Stuart Schneiderman said...

I don't want to condone (or condemn) specific tactics.

This tactic falls within the general category of shaming. It feels a bit extreme, but all parents use shaming all the time.

When a parent tells a child that he is not acting his age, that involves shaming. When a parent tells a child that he is disappointed in a child's behavior, he is shaming the child. When he tells the child that he is not working up to his level, he is shaming the child. When a child is sent off for a time out, he is being shamed.

These techniques are notably effective, like them or not.

The question is: what are the alternatives? One can either not discipline the child at all or institute different kinds of physical punishment coupled with bribes. As in, you get spanked for getting it wrong or you get a treat for getting it right.

David Foster said...

It may be tactical, but there's a big difference in my mind between telling someone "This isn't very good" or even "This is lousy!" on the one hand, and telling someone "You are garbage" on the other. I'm pretty hard-nosed, but would be disinclined to tolerate any manager working for me who regularly talked to subordinates in the latter way.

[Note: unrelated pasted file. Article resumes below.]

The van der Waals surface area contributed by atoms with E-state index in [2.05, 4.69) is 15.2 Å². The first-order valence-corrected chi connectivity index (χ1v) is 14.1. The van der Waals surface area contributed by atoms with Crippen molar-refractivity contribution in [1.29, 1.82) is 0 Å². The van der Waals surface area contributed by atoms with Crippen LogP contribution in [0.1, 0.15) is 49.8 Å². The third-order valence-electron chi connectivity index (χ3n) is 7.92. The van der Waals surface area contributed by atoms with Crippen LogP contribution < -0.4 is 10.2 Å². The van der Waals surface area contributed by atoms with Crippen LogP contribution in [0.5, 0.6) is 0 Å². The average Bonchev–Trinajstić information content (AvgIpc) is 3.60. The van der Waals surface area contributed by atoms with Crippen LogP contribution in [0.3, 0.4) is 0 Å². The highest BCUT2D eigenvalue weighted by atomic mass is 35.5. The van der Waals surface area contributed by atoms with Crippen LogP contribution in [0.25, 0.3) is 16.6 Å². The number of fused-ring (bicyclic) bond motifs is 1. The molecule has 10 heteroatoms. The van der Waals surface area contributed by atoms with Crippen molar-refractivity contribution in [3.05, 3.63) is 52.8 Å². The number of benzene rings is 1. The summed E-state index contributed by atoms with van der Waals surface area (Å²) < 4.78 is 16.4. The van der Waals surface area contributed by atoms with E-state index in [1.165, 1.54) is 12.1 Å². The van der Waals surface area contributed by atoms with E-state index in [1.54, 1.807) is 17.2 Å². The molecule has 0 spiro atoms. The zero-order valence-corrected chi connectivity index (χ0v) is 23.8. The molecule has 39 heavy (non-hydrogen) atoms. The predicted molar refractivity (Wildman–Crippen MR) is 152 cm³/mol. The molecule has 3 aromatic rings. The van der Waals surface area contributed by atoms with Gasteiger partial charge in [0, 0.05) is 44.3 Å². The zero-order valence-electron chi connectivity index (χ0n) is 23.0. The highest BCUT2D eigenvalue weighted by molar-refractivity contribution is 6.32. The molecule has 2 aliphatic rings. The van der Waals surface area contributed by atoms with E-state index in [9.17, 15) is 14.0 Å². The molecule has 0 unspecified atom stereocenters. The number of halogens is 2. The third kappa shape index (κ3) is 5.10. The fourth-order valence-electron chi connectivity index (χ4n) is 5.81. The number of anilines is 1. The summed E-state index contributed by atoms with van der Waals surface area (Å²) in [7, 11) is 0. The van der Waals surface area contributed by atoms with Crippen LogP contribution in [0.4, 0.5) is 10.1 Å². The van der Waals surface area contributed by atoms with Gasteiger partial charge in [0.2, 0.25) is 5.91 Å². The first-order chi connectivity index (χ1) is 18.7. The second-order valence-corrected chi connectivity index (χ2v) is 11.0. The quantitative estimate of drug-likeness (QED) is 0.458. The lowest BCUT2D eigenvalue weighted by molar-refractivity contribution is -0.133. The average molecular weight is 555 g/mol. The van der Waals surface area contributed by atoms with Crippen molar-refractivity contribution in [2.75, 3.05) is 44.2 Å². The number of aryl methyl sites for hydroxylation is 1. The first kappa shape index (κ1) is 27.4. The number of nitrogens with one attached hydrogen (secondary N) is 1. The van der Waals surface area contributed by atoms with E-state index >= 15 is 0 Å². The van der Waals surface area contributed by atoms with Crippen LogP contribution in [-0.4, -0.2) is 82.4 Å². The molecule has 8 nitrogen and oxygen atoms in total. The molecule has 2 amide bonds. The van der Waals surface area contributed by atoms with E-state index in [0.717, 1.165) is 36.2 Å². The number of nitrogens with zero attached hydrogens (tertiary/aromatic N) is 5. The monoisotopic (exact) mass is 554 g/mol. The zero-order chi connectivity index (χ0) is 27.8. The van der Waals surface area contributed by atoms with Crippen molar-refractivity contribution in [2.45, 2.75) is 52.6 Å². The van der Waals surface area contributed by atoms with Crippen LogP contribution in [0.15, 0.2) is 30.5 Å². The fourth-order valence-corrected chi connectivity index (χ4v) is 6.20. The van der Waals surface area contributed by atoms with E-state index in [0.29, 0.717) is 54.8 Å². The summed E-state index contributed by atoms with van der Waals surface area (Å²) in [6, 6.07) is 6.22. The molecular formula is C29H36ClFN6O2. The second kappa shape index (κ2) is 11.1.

A good example of handling a problem well was provided by former Navy captain Neptunus Lex on his blog. Chastising someone who had made an obnoxious comment, Lex mentioned that the guys previous comments had been insightful, and went on to say something like "This is not worthy of you."

Anonymous said...

All I have to say is:

Todd Marinovich


Anonymous said...

Oh, Boomers don't like how the kids they abandoned are raising their own kids?

Really, as an engineer, I have had to deal with these Chinese Wunderkind: They were great students, hopeless as employees and insufferable as bosses.

"East is East and West is West, and never the twain shall meet"


Anonymous said...

TO: Anonymous, a.k.a., Grey
RE: Abandonment

Oh, Boomers don't like how the kids they abandoned are raising their own kids? -- Grey

For your information I did not 'abandon' my children.

Rather, they were RIPPED from my arms by the 'Family [dissolution] Court' system.

GOT IT!!!!


[Make it idiot proof and someone will make a better idiot.]

P.S. Look at the children of 'today'.....destroyed....all in the name of 'progress'.....

Anonymous said...

TO: Dr. Schneiderman
RE: [OT] BLOGGER??!?!?!

Now even my 'anonymous' posts are becoming part of the 'disappeared'.

I had something to say about Chua vis-a-vis the attacks on her. I mentioned a correlation with a certain woman of a conservative persuasion who was once on a national-level election ticket.

THAT POST DIDN'T 'TAKE'. But the follow-on to Grey DID.


This venue can no longer be trusted.


[The best way to beat the 'competition' is to 'silence' them.]